At his heaviest, Rigsby weighed more than 350 pounds. He was suffering both emotionally and physically.
“The doctor told me, ‘Leonard, you can’t be this big. You just can’t,’” Rigsby said.
Rigsby took his first tentative steps toward fitness by walking at Gamble Park. He gradually built up his endurance and in December 2011 completed the Jingle Bell 5K.
By the following March, Rigsby was ready for another challenge.
He found himself drawn to Zumba, a Latin-inspired dance fitness program that has exploded in popularity in recent years. According to Zumba’s official website, there are now more than 14 million participants in 150 countries.
Rigsby was intrigued by one of Zumba’s taglines, “exercise in disguise.” At his first class, he also enjoyed the way that the workout was driven by the music rather than relegating it to the background like other fitness classes do.
“It was fun. You got home at the end of the day and knew you had worked out, but it was fun,” Rigsby said.
Initially, Rigsby’s wife joined him in Zumba, but she soon returned to a more traditional exercise routine. Rigsby, however, was hooked.
Rigsby took jokes about being a male Zumba student in stride, especially once he learned that the program was invented by a man.
“I think a lot of men would enjoy it if they would just get past the image. There are plenty of men who do it all over the country,” Rigsby said.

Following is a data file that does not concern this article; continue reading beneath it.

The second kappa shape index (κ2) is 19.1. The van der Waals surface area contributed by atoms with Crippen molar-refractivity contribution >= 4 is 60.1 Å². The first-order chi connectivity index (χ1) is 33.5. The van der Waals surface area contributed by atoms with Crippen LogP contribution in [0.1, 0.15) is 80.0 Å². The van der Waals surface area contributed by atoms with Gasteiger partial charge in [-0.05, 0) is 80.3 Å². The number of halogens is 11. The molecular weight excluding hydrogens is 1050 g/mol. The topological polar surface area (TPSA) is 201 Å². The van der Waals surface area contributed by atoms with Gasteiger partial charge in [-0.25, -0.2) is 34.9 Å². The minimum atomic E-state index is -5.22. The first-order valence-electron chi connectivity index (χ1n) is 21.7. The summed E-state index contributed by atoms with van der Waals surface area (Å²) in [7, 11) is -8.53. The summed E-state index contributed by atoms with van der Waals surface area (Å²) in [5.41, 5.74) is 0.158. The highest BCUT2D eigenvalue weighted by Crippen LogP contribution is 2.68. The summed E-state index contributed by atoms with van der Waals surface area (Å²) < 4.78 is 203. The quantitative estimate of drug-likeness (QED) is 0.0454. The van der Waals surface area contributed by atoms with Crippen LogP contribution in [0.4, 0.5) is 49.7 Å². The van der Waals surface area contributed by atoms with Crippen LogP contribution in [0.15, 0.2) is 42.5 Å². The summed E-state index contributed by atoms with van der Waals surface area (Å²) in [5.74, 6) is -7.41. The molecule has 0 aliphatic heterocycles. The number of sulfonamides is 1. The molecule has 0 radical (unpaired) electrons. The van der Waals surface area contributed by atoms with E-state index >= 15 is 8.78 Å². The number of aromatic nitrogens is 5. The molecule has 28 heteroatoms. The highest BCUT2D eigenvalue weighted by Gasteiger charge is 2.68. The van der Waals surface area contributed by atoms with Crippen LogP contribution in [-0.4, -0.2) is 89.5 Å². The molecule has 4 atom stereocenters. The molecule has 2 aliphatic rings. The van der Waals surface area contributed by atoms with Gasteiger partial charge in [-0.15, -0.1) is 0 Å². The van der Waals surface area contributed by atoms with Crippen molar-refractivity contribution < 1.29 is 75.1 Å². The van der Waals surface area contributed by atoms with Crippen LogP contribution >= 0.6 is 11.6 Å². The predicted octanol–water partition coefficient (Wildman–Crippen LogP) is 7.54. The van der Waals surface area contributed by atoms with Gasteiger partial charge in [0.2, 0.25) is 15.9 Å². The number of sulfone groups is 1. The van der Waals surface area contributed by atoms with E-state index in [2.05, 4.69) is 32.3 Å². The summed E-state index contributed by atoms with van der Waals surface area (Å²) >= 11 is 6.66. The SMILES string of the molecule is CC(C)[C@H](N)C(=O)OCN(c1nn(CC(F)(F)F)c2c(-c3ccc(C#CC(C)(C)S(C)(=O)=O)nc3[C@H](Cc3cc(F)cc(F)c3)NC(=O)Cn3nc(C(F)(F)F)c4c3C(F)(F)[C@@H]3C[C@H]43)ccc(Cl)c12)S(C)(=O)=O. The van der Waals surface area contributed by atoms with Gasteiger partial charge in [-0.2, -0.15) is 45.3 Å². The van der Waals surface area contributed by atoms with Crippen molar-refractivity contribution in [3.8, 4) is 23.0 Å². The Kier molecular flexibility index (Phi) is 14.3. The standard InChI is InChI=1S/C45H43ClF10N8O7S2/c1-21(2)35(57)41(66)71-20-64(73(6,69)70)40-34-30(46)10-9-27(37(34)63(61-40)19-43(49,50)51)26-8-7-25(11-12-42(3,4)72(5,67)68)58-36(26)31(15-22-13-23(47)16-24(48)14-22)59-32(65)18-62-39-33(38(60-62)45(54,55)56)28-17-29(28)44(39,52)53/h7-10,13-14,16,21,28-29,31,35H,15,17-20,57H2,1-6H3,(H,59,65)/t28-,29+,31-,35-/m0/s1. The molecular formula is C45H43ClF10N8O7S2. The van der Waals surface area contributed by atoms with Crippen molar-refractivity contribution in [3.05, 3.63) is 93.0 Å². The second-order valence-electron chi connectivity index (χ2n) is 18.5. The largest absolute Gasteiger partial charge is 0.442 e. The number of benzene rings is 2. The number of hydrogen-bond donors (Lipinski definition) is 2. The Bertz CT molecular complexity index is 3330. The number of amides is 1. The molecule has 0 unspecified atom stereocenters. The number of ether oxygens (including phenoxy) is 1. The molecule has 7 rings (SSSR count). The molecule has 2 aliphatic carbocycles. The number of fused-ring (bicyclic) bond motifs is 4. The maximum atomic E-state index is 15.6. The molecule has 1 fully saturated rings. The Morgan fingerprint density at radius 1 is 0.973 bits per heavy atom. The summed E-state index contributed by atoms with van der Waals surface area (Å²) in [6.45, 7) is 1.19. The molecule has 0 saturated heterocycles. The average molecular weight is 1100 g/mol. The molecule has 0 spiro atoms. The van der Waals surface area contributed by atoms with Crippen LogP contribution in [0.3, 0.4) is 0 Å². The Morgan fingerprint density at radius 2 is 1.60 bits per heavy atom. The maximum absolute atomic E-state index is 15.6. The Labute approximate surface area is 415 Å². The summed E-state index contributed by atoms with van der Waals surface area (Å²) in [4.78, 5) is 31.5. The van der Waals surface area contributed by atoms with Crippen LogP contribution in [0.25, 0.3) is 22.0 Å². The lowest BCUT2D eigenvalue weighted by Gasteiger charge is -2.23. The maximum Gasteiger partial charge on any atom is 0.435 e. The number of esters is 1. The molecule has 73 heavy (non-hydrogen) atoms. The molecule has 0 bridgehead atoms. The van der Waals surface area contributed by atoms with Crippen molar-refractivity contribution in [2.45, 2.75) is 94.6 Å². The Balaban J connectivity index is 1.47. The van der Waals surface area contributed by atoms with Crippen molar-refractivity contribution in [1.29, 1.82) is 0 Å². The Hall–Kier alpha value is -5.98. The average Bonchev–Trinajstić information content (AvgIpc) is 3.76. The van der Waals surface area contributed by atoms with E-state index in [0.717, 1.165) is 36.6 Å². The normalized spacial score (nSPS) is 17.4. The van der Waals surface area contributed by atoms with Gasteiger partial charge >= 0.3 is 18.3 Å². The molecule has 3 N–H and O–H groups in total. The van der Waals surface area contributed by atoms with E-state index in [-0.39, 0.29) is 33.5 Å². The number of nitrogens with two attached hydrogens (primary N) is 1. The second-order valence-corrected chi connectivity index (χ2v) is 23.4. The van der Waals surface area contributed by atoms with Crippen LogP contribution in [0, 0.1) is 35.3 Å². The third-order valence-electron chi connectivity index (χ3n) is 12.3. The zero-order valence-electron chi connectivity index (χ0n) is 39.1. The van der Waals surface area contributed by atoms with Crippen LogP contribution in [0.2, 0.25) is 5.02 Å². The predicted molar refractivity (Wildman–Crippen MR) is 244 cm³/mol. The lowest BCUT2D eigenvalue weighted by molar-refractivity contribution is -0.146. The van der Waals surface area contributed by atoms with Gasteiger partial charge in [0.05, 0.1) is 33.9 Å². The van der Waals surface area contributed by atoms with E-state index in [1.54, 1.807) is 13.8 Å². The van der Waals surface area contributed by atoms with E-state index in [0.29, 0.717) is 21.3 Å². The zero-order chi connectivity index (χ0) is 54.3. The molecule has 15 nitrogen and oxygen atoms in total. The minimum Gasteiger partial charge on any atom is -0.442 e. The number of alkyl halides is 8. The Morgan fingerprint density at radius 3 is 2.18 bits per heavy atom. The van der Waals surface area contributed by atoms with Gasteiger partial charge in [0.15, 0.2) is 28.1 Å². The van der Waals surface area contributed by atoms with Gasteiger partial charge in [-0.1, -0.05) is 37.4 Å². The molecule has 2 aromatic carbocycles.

In November, Rigsby became Walker County’s first male Zumba instructor. He currently teaches night classes on Monday and Friday at Fitness Factory in Jasper.
His students range in age from teenagers to senior adults, who modify some of the more difficult steps to fit their abilities.
“It’s a party. You come in and you have a good time. If you can’t do one of the steps right, don’t worry about it,” Rigsby said.
Since starting Zumba, Rigsby has been able to stop taking blood pressure medication and has lost 90 pounds.
Just as importantly, his life is no longer limited by his weight.
Several years ago, Rigsby and his wife took a vacation to Savannah, Ga., a pedestrian-friendly city. The two were miserable as they navigated the streets, making frequent stops to rest.
The couple recently returned and was able to enjoy the experience without worrying about how far they were from the next bench.
Rigsby points out, however, that his physique is still that of an average Joe, not Joe Six-Pack.
He still enjoys eating and struggles with late-night snacks while working odd hours as a chaplain.
“Everybody thinks that to be an instructor and to really say you have succeeded you have to get to be completely fit. I’m not that way. It’s a journey. Zumba isn’t the answer to everything, but it’s one aspect of it,” Rigsby said.
Rigsby also draws strength from his faith. One of his favorite verses is 1 Corinthians 9:27, where the Apostle Paul writes of disciplining his body like an athlete and beating it into submission so that he will not be disqualified for the prize after preaching the gospel.
“That’s what any kind of physical activity — putting it into submission and saying ‘I am not going to be a slave to my body,’” Rigsby said. “I used to say, ‘My body’s a temple; I’ve just made a few additions over the years.’ That’s fine, but we also need to be good stewards of what God has given us.”